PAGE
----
Sangharsh Lohakare

Photo by Sangharsh Lohakare on Unsplash

Ten years ago the potential for prenatal DNA sequencing was big news. New technology allowed for fetal DNA to be screened or sequenced from traces found in the mother’s blood. Previously, fetal cells had to be collected from the placenta or amniotic fluid – a more difficult and riskier task. This fetal DNA testing technology reignited concerns about genetic testing, designing babies, and genetic determinism. As Voices author Gabriella Foe discussed, these issues included concerns about discrimination against the fetus, the inability of a fetus to consent to testing, and parental control over a child’s genetic future. Since then, technological and scientific advances have increased and ethical quandaries (unsurprisingly) abounded.

Despite the technology being over a decade old, routine fetal DNA sequencing is not occurring. DNA sequencing is not common for newborns in the US, instead generally only occurring for the critically ill. However, there are controversial efforts across the globe to make newborn DNA sequencing routine. Even without full genome sequencing, termination of fetuses for genetic aberrations certainly occurs.

Accurate and current data on abortion due to screening results is difficult to find for the US. But in Denmark, for example, about 95% of parents choose to abort fetuses that test positive for Down syndrome. Denmark has universal prenatal screening for Down syndrome. On average, only 0-13 pregnancies in the country are continued each year after prenatal diagnosis. Down syndrome is only part of the picture, as there are many conditions of varying severity that can be screened for. But in 2023, we are still only screening for disease potential. Screening for non-disease related traits is still a matter of science fiction.

In the US, the legality of choosing abortion due to fetal DNA sequencing or screening is in flux. In 2022, the US Supreme Court removed federal abortion protection in Dobbs v. Jackson Women’s Health Organization. Since then, varied anti-abortion legislation has limited legal abortion access in many states while abortion access issues and their consequences grow.

Another technical development related to fetal genetics is the rise of CRISPR-Cas9 and other gene editing technologies (another “step closer to Gattaca?”). In the past 10 years, significant technological breakthroughs and ethical problems have occured. One profoundly unethical event was perpetrated by a scientist in China, He Jiankui. He used CRISPR-Cas9 to edit the DNA of several embryos and used those embryos to impregnate women. Three babies were born as a result. The experiments were technically flawed and ethically reprehensible. He was imprisoned for his violations of Chinese regulations and ethical principles but was recently released and has started a new laboratory.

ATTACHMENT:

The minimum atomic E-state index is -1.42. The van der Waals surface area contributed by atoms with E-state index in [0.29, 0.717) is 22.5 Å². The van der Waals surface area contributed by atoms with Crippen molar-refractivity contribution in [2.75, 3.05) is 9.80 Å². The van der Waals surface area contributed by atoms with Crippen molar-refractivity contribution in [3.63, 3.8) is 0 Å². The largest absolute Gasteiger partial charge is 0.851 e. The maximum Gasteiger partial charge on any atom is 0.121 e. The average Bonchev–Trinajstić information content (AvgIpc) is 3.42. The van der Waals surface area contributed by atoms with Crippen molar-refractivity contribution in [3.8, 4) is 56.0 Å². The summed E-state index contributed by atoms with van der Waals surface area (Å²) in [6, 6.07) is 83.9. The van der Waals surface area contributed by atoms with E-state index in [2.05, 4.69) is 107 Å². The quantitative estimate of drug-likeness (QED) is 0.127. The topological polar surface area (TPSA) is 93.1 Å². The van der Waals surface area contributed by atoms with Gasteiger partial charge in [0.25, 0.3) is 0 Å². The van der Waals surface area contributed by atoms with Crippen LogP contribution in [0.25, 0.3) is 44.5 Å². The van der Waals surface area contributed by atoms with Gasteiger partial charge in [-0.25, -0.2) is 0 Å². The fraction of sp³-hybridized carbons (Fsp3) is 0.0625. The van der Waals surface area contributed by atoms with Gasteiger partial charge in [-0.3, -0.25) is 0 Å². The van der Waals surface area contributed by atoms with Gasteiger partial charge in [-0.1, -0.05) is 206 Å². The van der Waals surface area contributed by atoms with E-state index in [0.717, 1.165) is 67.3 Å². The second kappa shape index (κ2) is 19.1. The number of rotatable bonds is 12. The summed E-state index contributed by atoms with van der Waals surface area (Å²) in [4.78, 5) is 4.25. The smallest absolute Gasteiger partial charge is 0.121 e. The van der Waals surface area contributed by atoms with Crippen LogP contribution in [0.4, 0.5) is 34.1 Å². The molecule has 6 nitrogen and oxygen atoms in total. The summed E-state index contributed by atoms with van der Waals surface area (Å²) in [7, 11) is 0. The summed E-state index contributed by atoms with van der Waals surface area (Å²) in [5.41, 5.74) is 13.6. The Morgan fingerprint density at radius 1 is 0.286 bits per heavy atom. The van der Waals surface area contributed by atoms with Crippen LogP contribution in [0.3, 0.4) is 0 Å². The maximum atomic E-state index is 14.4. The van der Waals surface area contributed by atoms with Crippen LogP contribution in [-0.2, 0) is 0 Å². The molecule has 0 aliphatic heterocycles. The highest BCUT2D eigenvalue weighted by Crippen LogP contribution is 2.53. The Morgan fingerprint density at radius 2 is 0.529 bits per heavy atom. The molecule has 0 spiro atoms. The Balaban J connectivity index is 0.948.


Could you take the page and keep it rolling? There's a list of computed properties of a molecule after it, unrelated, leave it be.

His experimentations were a poor beginning for embryonic gene editing. However, gene editing technologies have an interesting relationship to fetal DNA sequencing technologies. They suggest a way to make the results of DNA sequencing actionable beyond just termination of a pregnancy. Many of the diseases that are currently screened for are serious or fatal and have no cure which gives parents few options. Could gene therapies someday provide a way for parents to fix a genetic problem rather than having to choose between abortion or carrying a dangerous pregnancy to term?  A gene editing fix for a lethal disease may seem easily ethical (provided the technology is safe and effective). But for other conditions, like Down syndrome, the ethical analysis is complicated and raises questions of whether a specific genetic “aberration” must or should be “fixed.” Other issues, like the inability of a fetus to consent to gene sequencing or whether genetic counseling prior to pregnancy is a better use of resources, remain.

So where does this leave us in 2023? We are faced with more technological developments, another 10 years of ethical debate and analysis, and large societal questions on whether to edit our genetic future. But we also have a stark reminder, in the form of He Jiankui, that all the ethical guidelines and governmental regulations in the world cannot completely prevent profound ethical transgressions. Creating standards for the responsible use of these technologies is certainly a worthwhile pursuit. We also must give attention to the less savory job – deciding what to do when people fail to meet those standards.

The posts on this anniversary blog are non-peer-reviewed expressions of staff opinions on how the ethical discourse surrounding the selected issues has changed. Voices in Bioethics makes no representation of these opinions.